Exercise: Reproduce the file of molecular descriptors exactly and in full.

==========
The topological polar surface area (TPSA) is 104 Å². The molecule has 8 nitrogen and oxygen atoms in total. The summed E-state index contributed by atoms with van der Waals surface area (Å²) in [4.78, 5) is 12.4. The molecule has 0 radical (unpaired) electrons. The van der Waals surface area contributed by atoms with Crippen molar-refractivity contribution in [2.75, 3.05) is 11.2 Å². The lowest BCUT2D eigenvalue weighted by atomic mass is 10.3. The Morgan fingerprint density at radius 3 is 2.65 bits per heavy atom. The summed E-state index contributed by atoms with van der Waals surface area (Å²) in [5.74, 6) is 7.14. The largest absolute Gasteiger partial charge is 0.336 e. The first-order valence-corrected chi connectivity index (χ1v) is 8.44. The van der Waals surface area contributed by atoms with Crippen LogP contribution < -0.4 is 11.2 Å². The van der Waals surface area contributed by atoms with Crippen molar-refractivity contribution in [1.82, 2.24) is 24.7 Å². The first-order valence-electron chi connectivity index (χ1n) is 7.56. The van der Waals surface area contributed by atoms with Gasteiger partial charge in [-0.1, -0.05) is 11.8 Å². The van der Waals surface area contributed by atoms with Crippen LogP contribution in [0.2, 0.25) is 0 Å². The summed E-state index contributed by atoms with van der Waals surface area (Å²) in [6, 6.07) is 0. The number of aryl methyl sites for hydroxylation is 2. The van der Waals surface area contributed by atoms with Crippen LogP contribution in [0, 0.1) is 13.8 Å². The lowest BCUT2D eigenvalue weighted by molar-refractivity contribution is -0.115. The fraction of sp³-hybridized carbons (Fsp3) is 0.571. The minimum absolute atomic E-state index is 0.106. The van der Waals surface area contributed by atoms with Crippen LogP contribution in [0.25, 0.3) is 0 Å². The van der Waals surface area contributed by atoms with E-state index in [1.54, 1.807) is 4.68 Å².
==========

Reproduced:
The topological polar surface area (TPSA) is 104 Å². The molecule has 8 nitrogen and oxygen atoms in total. The summed E-state index contributed by atoms with van der Waals surface area (Å²) in [4.78, 5) is 12.4. The molecule has 0 radical (unpaired) electrons. The van der Waals surface area contributed by atoms with Crippen molar-refractivity contribution in [2.75, 3.05) is 11.2 Å². The lowest BCUT2D eigenvalue weighted by atomic mass is 10.3. The Morgan fingerprint density at radius 3 is 2.65 bits per heavy atom. The summed E-state index contributed by atoms with van der Waals surface area (Å²) in [5.74, 6) is 7.14. The largest absolute Gasteiger partial charge is 0.336 e. The first-order valence-corrected chi connectivity index (χ1v) is 8.44. The van der Waals surface area contributed by atoms with Crippen LogP contribution < -0.4 is 11.2 Å². The van der Waals surface area contributed by atoms with Crippen molar-refractivity contribution in [1.82, 2.24) is 24.7 Å². The first-order valence-electron chi connectivity index (χ1n) is 7.56. The van der Waals surface area contributed by atoms with Gasteiger partial charge in [-0.1, -0.05) is 11.8 Å². The van der Waals surface area contributed by atoms with Crippen LogP contribution in [0.2, 0.25) is 0 Å². The summed E-state index contributed by atoms with van der Waals surface area (Å²) in [6, 6.07) is 0. The number of aryl methyl sites for hydroxylation is 2. The van der Waals surface area contributed by atoms with Crippen LogP contribution in [0, 0.1) is 13.8 Å². The lowest BCUT2D eigenvalue weighted by molar-refractivity contribution is -0.115. The fraction of sp³-hybridized carbons (Fsp3) is 0.571. The minimum absolute atomic E-state index is 0.106. The van der Waals surface area contributed by atoms with Crippen LogP contribution in [0.25, 0.3) is 0 Å². The van der Waals surface area contributed by atoms with E-state index in [1.54, 1.807) is 4.68 Å².